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Billie Holiday's "Strange Fruit" Billie Holiday's "Strange Fruit"
by The Ovi Team
2017-04-20 09:04:00
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"Strange Fruit" is a song performed most famously by Billie Holiday. It condemned American racism, particularly the lynching of African Americans that had occurred chiefly in the South but also in all regions of the United States. Holiday's version of the song was inducted into the Grammy Hall of Fame in 1978. It was also included in the list of Songs of the Century, by the Recording Industry of America and the National Endowment for the Arts.

thomasshippabramsmith_400"Strange Fruit" began as a poem written by Abel Meeropol, a Jewish high-school teacher from the Bronx, about the lynching of two black men. He published under the pen name Lewis Allan. Meeropol wrote "Strange Fruit" to express his horror at lynchings after seeing Lawrence Beitler's photograph of the lynching of Thomas Shipp and Abram Smith in Marion, Indiana. He published the poem in 1936 in The New York Teacher, a union magazine. Though Meeropol/Allan had often asked others (notably Earl Robinson) to set his poems to music, he set Strange Fruit to music himself.

Barney Josephson, the founder of Cafe Society in Greenwich Village, New York's first integrated nightclub, heard the song and introduced it to Billie Holiday. In time it became Holiday's biggest selling record. Though the song became a staple of her live performances, Holiday's accompanist Bobby Tucker recalled that Holiday would break down every time after she sang it.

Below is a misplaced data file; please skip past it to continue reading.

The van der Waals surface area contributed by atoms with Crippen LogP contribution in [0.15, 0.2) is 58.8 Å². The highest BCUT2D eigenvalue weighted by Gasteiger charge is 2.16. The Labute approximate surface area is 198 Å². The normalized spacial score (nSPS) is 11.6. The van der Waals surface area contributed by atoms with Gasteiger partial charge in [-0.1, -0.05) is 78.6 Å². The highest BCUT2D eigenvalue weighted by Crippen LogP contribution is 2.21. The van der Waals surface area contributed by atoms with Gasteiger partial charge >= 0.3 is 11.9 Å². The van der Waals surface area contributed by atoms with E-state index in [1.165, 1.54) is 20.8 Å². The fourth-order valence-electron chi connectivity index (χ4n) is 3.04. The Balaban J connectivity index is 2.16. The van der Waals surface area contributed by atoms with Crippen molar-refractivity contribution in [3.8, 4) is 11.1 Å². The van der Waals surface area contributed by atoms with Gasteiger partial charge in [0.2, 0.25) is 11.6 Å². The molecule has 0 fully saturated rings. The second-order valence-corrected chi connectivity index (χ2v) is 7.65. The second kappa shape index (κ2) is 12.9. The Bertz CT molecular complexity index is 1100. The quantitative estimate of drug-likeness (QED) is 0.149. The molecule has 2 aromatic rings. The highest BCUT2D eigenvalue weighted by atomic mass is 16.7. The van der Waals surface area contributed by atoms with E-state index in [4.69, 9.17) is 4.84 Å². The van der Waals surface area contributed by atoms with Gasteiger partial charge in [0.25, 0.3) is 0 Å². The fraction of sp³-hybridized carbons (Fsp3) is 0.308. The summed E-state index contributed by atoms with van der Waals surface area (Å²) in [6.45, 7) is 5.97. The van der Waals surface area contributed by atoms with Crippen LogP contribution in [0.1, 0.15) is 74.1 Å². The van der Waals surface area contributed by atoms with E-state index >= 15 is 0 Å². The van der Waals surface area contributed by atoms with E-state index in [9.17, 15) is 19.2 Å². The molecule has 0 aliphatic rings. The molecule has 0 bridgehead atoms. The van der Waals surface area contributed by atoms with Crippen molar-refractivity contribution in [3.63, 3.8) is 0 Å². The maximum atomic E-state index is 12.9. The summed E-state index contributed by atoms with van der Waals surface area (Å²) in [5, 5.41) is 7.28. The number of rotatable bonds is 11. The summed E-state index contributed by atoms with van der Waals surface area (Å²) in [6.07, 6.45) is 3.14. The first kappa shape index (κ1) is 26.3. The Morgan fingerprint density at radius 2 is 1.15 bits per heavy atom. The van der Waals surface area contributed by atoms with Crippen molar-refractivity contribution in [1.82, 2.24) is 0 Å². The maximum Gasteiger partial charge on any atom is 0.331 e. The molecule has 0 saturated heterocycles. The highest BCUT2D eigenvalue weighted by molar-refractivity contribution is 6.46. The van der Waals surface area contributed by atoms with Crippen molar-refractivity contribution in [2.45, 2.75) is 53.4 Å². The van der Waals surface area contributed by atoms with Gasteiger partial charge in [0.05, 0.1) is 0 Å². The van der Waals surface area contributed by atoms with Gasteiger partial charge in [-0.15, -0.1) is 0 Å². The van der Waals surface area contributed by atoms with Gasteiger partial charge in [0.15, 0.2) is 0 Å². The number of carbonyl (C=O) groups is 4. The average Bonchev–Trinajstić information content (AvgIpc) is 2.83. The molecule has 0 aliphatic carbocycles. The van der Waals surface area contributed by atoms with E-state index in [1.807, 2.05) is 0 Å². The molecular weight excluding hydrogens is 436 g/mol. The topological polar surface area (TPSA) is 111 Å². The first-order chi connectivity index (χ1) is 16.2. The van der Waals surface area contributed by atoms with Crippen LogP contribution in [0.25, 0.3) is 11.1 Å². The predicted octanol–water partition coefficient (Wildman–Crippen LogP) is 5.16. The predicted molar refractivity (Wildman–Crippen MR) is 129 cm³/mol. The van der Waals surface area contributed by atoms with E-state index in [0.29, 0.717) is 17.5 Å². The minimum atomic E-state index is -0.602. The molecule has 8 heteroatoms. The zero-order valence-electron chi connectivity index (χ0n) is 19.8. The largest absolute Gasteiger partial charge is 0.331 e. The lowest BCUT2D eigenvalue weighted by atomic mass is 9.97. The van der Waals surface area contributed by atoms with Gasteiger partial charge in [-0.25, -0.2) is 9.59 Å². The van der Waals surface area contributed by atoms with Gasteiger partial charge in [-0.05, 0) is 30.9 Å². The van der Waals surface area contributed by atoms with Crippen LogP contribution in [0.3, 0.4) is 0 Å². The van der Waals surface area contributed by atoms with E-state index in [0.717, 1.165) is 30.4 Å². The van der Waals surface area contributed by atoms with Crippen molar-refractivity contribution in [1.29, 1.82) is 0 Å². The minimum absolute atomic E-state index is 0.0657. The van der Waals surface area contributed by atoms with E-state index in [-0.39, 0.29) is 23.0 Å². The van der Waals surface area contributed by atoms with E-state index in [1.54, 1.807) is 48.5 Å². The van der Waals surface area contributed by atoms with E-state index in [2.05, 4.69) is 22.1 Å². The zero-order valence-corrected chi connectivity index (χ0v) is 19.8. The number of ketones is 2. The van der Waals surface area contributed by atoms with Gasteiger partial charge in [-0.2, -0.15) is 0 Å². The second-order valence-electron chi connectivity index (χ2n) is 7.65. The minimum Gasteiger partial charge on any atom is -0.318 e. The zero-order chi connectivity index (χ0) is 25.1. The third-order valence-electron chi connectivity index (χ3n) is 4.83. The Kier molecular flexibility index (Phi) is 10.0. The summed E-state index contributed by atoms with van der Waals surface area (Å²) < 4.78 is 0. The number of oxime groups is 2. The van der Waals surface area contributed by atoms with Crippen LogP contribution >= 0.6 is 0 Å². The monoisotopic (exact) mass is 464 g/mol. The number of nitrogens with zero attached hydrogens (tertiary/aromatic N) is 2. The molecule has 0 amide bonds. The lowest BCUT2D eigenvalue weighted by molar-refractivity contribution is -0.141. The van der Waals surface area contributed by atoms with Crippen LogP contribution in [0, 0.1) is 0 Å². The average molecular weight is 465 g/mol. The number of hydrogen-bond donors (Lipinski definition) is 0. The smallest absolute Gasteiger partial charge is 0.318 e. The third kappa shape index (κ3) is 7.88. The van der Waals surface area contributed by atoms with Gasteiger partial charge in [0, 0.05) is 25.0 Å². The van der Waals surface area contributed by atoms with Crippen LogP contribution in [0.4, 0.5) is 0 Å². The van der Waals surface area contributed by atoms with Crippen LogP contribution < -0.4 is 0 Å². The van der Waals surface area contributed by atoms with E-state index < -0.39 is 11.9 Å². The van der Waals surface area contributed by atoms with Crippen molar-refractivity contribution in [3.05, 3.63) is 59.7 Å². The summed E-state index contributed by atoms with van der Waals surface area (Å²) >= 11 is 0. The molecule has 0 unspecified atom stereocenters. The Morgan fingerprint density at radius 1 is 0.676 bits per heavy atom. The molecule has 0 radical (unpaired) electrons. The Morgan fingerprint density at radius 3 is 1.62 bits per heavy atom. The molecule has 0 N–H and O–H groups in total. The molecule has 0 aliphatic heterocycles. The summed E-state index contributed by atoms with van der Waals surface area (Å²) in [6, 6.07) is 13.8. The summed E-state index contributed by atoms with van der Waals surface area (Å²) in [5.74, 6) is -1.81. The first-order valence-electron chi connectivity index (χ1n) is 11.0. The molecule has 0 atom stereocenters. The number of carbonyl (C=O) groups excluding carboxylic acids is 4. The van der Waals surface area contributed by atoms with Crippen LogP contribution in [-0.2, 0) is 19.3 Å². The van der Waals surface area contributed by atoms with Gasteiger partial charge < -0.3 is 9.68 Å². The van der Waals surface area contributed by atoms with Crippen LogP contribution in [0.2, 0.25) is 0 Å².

Click here to watch Billie Holiday perform "Strange Fruit"

* * * *

Southern trees bear strange fruit,
Blood on the leaves and blood at the root,
Black bodies swinging in the southern breeze,
Strange fruit hanging from the poplar trees.

Pastoral scene of the gallant south,
The bulging eyes and the twisted mouth,
Scent of magnolias, sweet and fresh,
Then the sudden smell of burning flesh.

Here is fruit for the crows to pluck,
For the rain to gather, for the wind to suck,
For the sun to rot, for the trees to drop,
Here is a strange and bitter crop.


   
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Leah Sellers2013-04-21 06:36:40
The Violence inherent within Racism, Sexism and Classism has always been, and will Forever Be Strange and Bitter Fruit. Until We, the FruitMakers and FruitBearers Choose to completely UpRoot and Extinguish Their rank and Chaotic Devouring Evils and squirming Tendrils of Individual and Societal Desecrations and Deviations from the Minds, Hearts, Bodies and Souls of All Human Beings.
The very Song which revealed the very Societal Evils effecting/affecting her own Life on many levels became her own Soul's simultaneous Revelation and Devastation.
What Courage she had. Every time she Sang this Song she used the Energetic Power of Music and Storytelling to Walk into the very Fires she (and a multitude of Others) sought refuge from within her (their) own World.


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